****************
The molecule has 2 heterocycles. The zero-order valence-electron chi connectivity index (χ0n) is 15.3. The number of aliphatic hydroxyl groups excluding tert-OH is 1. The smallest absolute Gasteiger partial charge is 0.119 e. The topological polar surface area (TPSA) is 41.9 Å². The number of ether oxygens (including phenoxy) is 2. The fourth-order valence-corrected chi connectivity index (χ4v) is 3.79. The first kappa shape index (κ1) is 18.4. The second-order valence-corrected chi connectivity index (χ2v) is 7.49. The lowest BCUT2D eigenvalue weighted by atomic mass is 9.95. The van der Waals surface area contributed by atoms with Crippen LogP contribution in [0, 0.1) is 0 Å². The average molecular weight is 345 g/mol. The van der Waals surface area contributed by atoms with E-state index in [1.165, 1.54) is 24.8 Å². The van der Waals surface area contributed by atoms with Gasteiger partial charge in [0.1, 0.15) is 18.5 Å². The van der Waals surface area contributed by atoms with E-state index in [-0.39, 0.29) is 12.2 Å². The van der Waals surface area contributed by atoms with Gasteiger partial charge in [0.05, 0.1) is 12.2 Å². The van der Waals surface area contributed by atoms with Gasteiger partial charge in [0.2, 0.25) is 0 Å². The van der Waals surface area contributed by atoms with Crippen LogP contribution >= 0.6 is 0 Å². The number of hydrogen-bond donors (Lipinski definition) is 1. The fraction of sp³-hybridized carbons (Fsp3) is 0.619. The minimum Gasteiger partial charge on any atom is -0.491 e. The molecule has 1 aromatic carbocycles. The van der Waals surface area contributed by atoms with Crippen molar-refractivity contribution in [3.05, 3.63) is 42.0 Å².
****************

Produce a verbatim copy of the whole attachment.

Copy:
The molecule has 2 heterocycles. The zero-order valence-electron chi connectivity index (χ0n) is 15.3. The number of aliphatic hydroxyl groups excluding tert-OH is 1. The smallest absolute Gasteiger partial charge is 0.119 e. The topological polar surface area (TPSA) is 41.9 Å². The number of ether oxygens (including phenoxy) is 2. The fourth-order valence-corrected chi connectivity index (χ4v) is 3.79. The first kappa shape index (κ1) is 18.4. The second-order valence-corrected chi connectivity index (χ2v) is 7.49. The lowest BCUT2D eigenvalue weighted by atomic mass is 9.95. The van der Waals surface area contributed by atoms with Crippen LogP contribution in [0, 0.1) is 0 Å². The average molecular weight is 345 g/mol. The van der Waals surface area contributed by atoms with E-state index in [1.165, 1.54) is 24.8 Å². The van der Waals surface area contributed by atoms with Gasteiger partial charge in [0.1, 0.15) is 18.5 Å². The van der Waals surface area contributed by atoms with E-state index in [-0.39, 0.29) is 12.2 Å². The van der Waals surface area contributed by atoms with Gasteiger partial charge in [0.05, 0.1) is 12.2 Å². The van der Waals surface area contributed by atoms with Gasteiger partial charge in [0.2, 0.25) is 0 Å². The van der Waals surface area contributed by atoms with Crippen LogP contribution >= 0.6 is 0 Å². The number of hydrogen-bond donors (Lipinski definition) is 1. The fraction of sp³-hybridized carbons (Fsp3) is 0.619. The minimum Gasteiger partial charge on any atom is -0.491 e. The molecule has 1 aromatic carbocycles. The van der Waals surface area contributed by atoms with Crippen molar-refractivity contribution in [3.05, 3.63) is 42.0 Å².